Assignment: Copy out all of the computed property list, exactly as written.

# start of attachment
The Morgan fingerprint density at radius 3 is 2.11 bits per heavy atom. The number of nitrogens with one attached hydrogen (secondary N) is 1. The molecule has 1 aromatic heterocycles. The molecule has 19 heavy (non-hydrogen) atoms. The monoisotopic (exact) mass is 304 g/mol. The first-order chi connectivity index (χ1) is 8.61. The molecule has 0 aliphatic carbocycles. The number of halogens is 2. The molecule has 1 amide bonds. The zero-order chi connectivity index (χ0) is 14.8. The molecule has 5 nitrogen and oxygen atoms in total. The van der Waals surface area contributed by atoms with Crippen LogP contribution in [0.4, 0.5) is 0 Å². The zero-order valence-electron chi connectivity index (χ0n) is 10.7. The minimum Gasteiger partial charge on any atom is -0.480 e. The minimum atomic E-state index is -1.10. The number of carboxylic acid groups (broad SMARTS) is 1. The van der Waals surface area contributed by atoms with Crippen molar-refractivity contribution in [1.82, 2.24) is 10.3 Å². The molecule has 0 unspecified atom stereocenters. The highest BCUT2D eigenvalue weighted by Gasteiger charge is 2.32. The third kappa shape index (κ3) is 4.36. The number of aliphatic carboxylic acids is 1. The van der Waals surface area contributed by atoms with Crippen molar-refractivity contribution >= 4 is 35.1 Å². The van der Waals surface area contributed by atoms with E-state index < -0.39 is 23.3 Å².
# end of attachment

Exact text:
The Morgan fingerprint density at radius 3 is 2.11 bits per heavy atom. The number of nitrogens with one attached hydrogen (secondary N) is 1. The molecule has 1 aromatic heterocycles. The molecule has 19 heavy (non-hydrogen) atoms. The monoisotopic (exact) mass is 304 g/mol. The first-order chi connectivity index (χ1) is 8.61. The molecule has 0 aliphatic carbocycles. The number of halogens is 2. The molecule has 1 amide bonds. The zero-order chi connectivity index (χ0) is 14.8. The molecule has 5 nitrogen and oxygen atoms in total. The van der Waals surface area contributed by atoms with Crippen LogP contribution in [0.4, 0.5) is 0 Å². The zero-order valence-electron chi connectivity index (χ0n) is 10.7. The minimum Gasteiger partial charge on any atom is -0.480 e. The minimum atomic E-state index is -1.10. The number of carboxylic acid groups (broad SMARTS) is 1. The van der Waals surface area contributed by atoms with Crippen molar-refractivity contribution in [1.82, 2.24) is 10.3 Å². The molecule has 0 unspecified atom stereocenters. The highest BCUT2D eigenvalue weighted by Gasteiger charge is 2.32. The third kappa shape index (κ3) is 4.36. The number of aliphatic carboxylic acids is 1. The van der Waals surface area contributed by atoms with Crippen molar-refractivity contribution >= 4 is 35.1 Å². The van der Waals surface area contributed by atoms with E-state index < -0.39 is 23.3 Å².